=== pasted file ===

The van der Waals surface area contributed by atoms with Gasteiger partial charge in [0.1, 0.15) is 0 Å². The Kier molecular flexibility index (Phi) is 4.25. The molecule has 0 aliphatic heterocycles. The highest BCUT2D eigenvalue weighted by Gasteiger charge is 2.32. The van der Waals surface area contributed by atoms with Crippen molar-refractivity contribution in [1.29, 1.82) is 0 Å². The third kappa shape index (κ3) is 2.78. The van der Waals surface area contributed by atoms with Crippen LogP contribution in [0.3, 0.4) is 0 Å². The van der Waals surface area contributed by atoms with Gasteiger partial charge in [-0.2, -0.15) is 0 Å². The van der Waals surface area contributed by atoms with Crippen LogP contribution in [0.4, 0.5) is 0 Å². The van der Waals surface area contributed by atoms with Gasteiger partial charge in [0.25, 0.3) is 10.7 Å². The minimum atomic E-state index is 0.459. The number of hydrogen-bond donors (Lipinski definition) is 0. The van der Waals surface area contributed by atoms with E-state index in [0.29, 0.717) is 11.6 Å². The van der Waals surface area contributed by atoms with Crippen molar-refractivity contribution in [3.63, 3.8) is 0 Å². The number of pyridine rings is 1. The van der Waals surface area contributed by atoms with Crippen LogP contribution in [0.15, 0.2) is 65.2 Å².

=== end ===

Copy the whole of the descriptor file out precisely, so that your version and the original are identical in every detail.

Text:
The van der Waals surface area contributed by atoms with Gasteiger partial charge in [0.1, 0.15) is 0 Å². The Kier molecular flexibility index (Phi) is 4.25. The molecule has 0 aliphatic heterocycles. The highest BCUT2D eigenvalue weighted by Gasteiger charge is 2.32. The van der Waals surface area contributed by atoms with Crippen molar-refractivity contribution in [1.29, 1.82) is 0 Å². The third kappa shape index (κ3) is 2.78. The van der Waals surface area contributed by atoms with Crippen LogP contribution in [0.3, 0.4) is 0 Å². The van der Waals surface area contributed by atoms with Gasteiger partial charge in [-0.2, -0.15) is 0 Å². The van der Waals surface area contributed by atoms with Crippen LogP contribution in [0.4, 0.5) is 0 Å². The van der Waals surface area contributed by atoms with Gasteiger partial charge in [0.25, 0.3) is 10.7 Å². The minimum atomic E-state index is 0.459. The number of hydrogen-bond donors (Lipinski definition) is 0. The van der Waals surface area contributed by atoms with E-state index in [0.29, 0.717) is 11.6 Å². The van der Waals surface area contributed by atoms with Crippen molar-refractivity contribution in [3.63, 3.8) is 0 Å². The number of pyridine rings is 1. The van der Waals surface area contributed by atoms with Crippen LogP contribution in [0.15, 0.2) is 65.2 Å².